By John Rogers Hewlett-Packard Co said Friday that fourth-quarter revenues could fall short of some Wall Street expectations but maintained that earnings per share will likely still meet estimates as a result of cost-cutting moves. HP shares dipped $3.375 to close at $87.375 in the wake of the news, after trading as low as $86.50. […]
By John Rogers
Hewlett-Packard Co said Friday that fourth-quarter revenues could fall short of some Wall Street expectations but maintained that earnings per share will likely still meet estimates as a result of cost-cutting moves. HP shares dipped $3.375 to close at $87.375 in the wake of the news, after trading as low as $86.50.
Chief executive Carly Fiorina told analysts on a conference call that revenue growth for the quarter would probably come in at the low end of the 10% to 13% range which the company had previously projected. Fiorina cited sales force issues and disruptions due to the earthquake in Taiwan as prime factors behind the pressure on revenue. Still, she said, the company had a decent shot at meeting fourth-quarter earnings estimates of $0.99.
Although Fiorina said PC and printer sales were generally solid, sales of the recently-introduced N-Class servers have been disappointing. She pinned the blame on weakness in the sales force and said that poor performers have already been removed. The Taiwan earthquake, meanwhile, could cause problems in the flow of PC components such as DRAM chips. But the situation is still fluid, Fiorina said, adding that it is still too early to determine the extent of the quake’s impact on the quarter.
HP may not be the sole hardware manufacturer to be negatively affected by the quake. Analyst Michael Kwatinetz at Credit Suisse First Boston said Dell Computer Corp will likely be impacted, with the resulting component shortages limiting any upside to that company’s third-quarter results. The industry appears to have lost about 10 days of supply of certain components including video graphic accelerator cards and associated chipsets as a result of the Taiwan earthquake, Kwatinetz said. While any component shortage appears temporary, we believe the timing of Dell’s (and HP’s) quarter creates perhaps a 20% risk of a revenue shortfall.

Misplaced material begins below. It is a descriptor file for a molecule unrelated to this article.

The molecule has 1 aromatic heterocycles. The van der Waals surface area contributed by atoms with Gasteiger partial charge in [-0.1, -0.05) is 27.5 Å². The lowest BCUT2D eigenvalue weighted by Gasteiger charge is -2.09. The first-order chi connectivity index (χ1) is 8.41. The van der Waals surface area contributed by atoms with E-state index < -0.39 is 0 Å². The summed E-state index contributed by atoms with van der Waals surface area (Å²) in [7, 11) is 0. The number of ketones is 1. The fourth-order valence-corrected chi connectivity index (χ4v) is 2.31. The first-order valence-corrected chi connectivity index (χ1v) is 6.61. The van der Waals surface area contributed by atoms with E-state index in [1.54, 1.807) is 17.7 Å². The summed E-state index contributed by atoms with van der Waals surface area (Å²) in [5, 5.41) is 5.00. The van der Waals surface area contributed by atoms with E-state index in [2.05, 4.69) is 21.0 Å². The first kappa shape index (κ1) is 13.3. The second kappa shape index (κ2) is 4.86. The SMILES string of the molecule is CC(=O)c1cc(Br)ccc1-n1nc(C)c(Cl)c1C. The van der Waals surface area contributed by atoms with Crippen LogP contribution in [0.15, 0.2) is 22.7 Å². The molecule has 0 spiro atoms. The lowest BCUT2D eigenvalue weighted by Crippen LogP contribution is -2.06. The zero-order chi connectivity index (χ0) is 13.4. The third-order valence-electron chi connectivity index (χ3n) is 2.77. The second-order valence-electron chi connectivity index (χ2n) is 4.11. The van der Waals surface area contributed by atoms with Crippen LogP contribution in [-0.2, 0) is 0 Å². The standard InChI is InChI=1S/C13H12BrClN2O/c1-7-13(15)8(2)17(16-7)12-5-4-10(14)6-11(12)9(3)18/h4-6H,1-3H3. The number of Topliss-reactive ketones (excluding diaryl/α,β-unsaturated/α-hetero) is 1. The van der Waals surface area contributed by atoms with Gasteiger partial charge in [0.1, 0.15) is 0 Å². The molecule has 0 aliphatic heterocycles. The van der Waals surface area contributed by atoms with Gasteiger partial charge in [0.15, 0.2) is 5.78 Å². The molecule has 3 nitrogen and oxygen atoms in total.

HP’s stock has lost about 15% of its value in the two weeks since the earthquake hit and analysts at Merrill Lynch think the weakness in the shares may have encouraged Fiorina to give the business update in an attempt to reassure investors. Merrill analyst Steven Milunovich trimmed his fourth-quarter earnings estimate to $0.78 from $0.80. He left his fiscal 2000 estimate unchanged, however, at $3.40. Carly has a lot on her plate, but appears to be making positive long-term changes, Milunovich said.
Milunovich also noted that gross margin for the quarter will likely be about 50 basis points higher than expected at 29.2% due to continued favorable pricing in PCs and strong demand for high- margin printer supplies. The analyst estimates that HP will incur about $160m in fourth-quarter charges related to the spin-off of the Agilent testing and measurement business.
Also on Friday, Fiorina announced several changes in the ranks of senior executives. Ann Livermore, president of HP’s enterprise computing unit, will now take charge of the company’s e-services group, which she helped to establish. Livermore will also oversee the HP’s top 100 accounts and its professional and financial services operations. Meanwhile, Antonio Perez has been appointed head of the digital imaging group and Duane Zitzner will run the servers and software business. Carolyn Ticknor will oversee the printer business. á